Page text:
"I don’t have dialog with bandits and subversives," he said on the topic of possible talks with opposition candidates, according to RFE/RL’s Belarus Service. "I talk to normal opposition, and I have to admit that among the alternative candidates there are a few normal, reasonable people with their positions and their opinions. I already appreciate this."
He also downplayed any talk of major protests on election night, at October Square or elsewhere, warning of repercussions based on tough Belarusian laws that effectively curb public dissent.
"For what awaits those who support this action -- read our laws," Lukashenka said. "Everything will be according to the law. It is the same for safety. Don’t worry. There will be nobody at the square today."
Chilly Mood
Neklyayev was widely expected to finish a distant second behind Lukashenka. He said on the eve of the vote that the only mechanism available to oppose fraudulent elections was to attend the October Square demonstration after the vote.
Another presidential candidate, Mikalay Statkievich, told RFE/RL he did not cast a ballot because the run-up to the vote was neither free nor fair.

"Those who hoped for some kind of liberalization, some kind of second round, I think they have made a big mistake," Statkievich said. "We have no other choice but to force them into democracy, and there is only one instrument for that: the square."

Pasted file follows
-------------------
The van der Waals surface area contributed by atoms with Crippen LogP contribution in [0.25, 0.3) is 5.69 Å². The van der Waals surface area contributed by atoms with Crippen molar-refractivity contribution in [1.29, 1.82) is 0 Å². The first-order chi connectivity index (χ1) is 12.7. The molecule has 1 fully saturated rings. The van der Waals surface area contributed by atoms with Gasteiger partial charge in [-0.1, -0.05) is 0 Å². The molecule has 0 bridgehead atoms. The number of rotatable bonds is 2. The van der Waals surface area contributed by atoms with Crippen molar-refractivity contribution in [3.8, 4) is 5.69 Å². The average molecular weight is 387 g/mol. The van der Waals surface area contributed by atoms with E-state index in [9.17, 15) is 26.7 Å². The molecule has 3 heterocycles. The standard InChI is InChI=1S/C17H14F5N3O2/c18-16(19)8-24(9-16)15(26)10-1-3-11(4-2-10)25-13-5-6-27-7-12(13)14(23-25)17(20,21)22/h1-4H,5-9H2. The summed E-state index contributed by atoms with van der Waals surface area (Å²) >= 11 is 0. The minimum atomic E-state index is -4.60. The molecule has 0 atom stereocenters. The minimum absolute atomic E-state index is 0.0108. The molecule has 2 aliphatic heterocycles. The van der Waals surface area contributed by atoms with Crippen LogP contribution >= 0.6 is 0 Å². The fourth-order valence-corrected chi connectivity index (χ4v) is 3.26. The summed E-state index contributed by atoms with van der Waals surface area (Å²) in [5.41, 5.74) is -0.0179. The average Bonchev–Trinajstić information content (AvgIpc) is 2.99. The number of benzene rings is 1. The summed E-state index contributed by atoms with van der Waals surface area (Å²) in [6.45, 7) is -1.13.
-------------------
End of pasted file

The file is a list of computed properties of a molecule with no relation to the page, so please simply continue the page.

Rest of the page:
Correspondents in Belarus had wondered whether political fervor was in short supply amid freezing temperatures on the snow-filled streets of Minsk.
Poor Record
The European Union, the United States, and Russia have all struck deals with the Belarusian leader in recent weeks, signaling a possible willingness to grudgingly accept the president whom many regard as "Europe’s last dictator."
The European Union, trying to loosen up Lukashenka’s authoritarian rule, has been dangling the prospect of financial aid for Belarus if the vote has at least a veneer of fairness.
Brussels will take its cue from 400 monitors from the Organization for Security and Cooperation in Europe (OSCE) who have spread out across the country and are to report on December 20 about the conduct of the election.
The findings of the OSCE monitors -- along with Lukashenka’s margin of victory and the way security forces handle opposition protests -- could determine how far the European Union decides to engage Belarus in the future.
The OECD has never recognized a Belarusian vote as having met democracy or fairness standards.
Meanwhile, Lukashenka appeared to have repaired relations with his chief benefactor, Russia. Those ties have been frayed by a falling out with the Kremlin in recent years. But Lukashenka appeared to patch things up with the Kremlin last week when Russia agreed to drop duties on oil exports to Belarus and keep natural gas prices for Belarus unchanged next year.
Moscow has been angry about several foreign policy snubs committed by Lukashenka. That raised hopes among EU officials that Lukashenka might open up the Belarusian economy and loosen his political grip in return for EU financial support.
compiled from RFE/RL and agency reports